The Effects of LMX Differentiation on Team Performance: Investigating the Mediating Properties of Cohesion

Research output: Contribution to journalArticle

Abstract

Although conceptualized initially as a dyadic-level theory, scholars have since broadened the theoretical underpinnings of leader–member exchange (LMX) to account for its effects on group-level phenomena. LMX differentiation, for example, captures the extent to which variance in LMX quality within teams affects numerous outcomes (e.g., performance). However, the specific mechanisms by which LMX differentiation affects team-level outcomes remains virtually unknown. In an attempt to address this limitation, this study investigates the extent to which task and social cohesion mediate the effects of LMX differentiation on team performance. Results indicate that the negative effect of LMX differentiation on team performance is mediated by task cohesion but not by social cohesion. In addition, LMX differentiation was found to have a negative effect of social cohesion, which was also mediated by task cohesion. A discussion is offered in which the implications of these results are entertained.

Original languageEnglish (US)
JournalJournal of Leadership and Organizational Studies
DOIs
StateAccepted/In press - Jan 1 2019

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group cohesion
social cohesion
performance
Cohesion
Team performance
Group
Social cohesion

All Science Journal Classification (ASJC) codes

  • Business and International Management
  • Sociology and Political Science
  • Strategy and Management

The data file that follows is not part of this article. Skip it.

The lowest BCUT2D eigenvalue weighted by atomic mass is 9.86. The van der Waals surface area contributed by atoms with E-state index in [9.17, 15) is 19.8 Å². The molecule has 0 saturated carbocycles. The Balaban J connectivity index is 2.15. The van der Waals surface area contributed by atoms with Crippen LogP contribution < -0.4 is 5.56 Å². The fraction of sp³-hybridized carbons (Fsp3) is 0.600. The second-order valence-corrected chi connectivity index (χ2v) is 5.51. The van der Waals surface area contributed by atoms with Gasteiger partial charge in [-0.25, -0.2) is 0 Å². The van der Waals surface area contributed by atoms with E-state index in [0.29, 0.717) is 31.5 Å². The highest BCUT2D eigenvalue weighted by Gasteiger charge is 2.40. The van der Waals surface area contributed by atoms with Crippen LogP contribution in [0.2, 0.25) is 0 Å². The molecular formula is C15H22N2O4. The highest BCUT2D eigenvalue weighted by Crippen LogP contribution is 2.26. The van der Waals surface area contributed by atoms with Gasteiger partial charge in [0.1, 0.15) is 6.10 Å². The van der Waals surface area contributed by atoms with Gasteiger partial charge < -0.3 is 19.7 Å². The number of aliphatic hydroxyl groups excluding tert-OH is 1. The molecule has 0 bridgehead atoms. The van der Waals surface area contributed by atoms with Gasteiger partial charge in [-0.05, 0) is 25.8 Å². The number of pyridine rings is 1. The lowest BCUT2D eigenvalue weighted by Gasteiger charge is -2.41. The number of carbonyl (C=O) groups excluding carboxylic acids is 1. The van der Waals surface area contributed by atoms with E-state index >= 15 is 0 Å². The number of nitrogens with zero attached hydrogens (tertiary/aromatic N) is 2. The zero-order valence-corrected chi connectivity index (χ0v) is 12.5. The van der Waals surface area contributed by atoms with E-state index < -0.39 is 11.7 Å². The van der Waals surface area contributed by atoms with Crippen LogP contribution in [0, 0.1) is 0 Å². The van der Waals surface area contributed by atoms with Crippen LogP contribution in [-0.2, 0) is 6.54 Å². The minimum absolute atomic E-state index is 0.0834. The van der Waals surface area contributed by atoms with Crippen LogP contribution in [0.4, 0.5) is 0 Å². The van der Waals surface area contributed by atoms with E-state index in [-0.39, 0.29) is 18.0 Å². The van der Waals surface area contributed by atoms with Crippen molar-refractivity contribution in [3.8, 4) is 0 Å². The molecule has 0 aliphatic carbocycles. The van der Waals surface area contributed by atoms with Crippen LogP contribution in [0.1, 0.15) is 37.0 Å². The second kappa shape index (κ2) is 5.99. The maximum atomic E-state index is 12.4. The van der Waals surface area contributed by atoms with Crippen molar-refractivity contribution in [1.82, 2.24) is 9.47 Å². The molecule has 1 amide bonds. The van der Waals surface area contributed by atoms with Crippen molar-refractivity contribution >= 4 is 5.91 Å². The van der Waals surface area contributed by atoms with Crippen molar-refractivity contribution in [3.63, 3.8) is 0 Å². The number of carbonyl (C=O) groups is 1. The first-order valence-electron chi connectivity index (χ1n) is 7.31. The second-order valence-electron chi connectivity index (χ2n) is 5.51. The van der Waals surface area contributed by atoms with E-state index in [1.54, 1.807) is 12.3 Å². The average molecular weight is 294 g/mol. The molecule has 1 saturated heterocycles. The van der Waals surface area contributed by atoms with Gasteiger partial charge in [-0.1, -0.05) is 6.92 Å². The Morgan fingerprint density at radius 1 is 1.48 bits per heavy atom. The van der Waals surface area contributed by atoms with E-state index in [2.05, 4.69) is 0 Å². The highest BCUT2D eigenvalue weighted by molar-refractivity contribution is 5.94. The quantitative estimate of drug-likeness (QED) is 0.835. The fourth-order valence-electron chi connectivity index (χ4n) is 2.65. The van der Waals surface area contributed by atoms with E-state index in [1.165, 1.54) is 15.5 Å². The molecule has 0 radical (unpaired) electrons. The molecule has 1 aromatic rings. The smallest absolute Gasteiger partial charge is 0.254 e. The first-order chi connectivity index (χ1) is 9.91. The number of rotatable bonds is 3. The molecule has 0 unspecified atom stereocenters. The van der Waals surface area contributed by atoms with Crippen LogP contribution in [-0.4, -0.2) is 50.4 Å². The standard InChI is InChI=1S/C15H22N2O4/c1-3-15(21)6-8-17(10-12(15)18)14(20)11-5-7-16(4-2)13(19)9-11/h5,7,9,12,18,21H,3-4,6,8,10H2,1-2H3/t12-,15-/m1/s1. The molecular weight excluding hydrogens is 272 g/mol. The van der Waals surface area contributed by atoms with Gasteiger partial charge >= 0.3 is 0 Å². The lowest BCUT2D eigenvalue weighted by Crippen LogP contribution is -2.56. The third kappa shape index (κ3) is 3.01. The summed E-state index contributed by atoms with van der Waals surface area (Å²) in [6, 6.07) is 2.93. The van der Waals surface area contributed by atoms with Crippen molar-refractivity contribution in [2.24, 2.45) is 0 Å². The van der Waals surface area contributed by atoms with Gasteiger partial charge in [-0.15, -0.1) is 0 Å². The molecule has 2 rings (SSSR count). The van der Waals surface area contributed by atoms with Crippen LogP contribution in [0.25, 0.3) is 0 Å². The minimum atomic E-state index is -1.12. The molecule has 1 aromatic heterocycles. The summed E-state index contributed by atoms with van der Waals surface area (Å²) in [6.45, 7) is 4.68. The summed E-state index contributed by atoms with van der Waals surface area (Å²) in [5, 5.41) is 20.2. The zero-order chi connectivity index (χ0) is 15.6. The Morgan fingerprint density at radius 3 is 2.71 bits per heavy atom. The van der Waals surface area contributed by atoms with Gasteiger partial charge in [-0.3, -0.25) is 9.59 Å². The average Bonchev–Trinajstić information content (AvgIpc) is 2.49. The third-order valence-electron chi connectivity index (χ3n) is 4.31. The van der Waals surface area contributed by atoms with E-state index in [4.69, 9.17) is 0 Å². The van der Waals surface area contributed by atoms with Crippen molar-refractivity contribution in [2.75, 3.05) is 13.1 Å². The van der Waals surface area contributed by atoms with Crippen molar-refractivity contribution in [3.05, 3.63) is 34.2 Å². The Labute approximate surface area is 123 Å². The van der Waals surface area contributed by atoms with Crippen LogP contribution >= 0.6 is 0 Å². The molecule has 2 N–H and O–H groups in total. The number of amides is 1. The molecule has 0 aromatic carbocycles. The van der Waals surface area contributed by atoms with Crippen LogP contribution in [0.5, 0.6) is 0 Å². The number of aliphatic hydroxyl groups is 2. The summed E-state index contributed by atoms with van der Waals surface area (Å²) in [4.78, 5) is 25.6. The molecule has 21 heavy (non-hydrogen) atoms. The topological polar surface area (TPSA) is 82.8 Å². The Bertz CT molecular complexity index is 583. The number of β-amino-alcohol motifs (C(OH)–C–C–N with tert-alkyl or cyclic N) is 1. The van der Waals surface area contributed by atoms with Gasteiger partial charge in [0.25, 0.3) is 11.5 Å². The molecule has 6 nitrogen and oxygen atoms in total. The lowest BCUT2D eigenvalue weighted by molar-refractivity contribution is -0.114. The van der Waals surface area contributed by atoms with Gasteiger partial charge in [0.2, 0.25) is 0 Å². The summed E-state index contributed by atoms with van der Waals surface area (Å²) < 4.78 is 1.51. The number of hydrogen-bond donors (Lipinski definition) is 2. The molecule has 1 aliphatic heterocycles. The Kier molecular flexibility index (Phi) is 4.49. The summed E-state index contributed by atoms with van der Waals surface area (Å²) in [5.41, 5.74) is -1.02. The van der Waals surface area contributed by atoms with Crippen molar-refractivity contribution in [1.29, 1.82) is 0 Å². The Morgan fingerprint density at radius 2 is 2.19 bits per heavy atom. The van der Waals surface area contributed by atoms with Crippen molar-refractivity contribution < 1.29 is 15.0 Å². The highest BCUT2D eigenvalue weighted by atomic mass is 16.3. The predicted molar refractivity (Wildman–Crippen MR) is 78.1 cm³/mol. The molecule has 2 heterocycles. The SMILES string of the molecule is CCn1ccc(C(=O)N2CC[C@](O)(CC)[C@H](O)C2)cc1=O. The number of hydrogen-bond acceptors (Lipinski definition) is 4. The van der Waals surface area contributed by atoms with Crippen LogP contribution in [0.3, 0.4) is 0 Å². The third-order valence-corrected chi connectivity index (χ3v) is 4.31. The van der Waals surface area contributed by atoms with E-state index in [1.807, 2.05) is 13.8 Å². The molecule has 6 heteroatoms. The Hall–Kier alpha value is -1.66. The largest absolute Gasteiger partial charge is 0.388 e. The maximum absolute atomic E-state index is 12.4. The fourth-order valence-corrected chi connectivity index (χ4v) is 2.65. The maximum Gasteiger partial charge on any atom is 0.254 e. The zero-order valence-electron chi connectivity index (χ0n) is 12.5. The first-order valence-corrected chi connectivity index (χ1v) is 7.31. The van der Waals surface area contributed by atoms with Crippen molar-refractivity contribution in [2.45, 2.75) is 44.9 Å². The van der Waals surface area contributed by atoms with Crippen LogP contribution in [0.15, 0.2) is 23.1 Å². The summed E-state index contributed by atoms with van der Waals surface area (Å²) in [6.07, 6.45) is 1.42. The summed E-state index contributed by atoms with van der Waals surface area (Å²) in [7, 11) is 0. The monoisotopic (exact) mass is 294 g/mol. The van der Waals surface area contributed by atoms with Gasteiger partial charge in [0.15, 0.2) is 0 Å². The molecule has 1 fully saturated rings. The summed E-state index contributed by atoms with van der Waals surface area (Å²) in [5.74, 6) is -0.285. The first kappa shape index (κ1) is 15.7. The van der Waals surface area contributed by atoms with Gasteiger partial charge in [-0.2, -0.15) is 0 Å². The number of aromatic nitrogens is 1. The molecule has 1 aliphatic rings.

• Organizational Behavior and Human Resource Management
  • Management Science and Operations Research

Cite this

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title = "The Effects of LMX Differentiation on Team Performance: Investigating the Mediating Properties of Cohesion",
abstract = "Although conceptualized initially as a dyadic-level theory, scholars have since broadened the theoretical underpinnings of leader–member exchange (LMX) to account for its effects on group-level phenomena. LMX differentiation, for example, captures the extent to which variance in LMX quality within teams affects numerous outcomes (e.g., performance). However, the specific mechanisms by which LMX differentiation affects team-level outcomes remains virtually unknown. In an attempt to address this limitation, this study investigates the extent to which task and social cohesion mediate the effects of LMX differentiation on team performance. Results indicate that the negative effect of LMX differentiation on team performance is mediated by task cohesion but not by social cohesion. In addition, LMX differentiation was found to have a negative effect of social cohesion, which was also mediated by task cohesion. A discussion is offered in which the implications of these results are entertained.",
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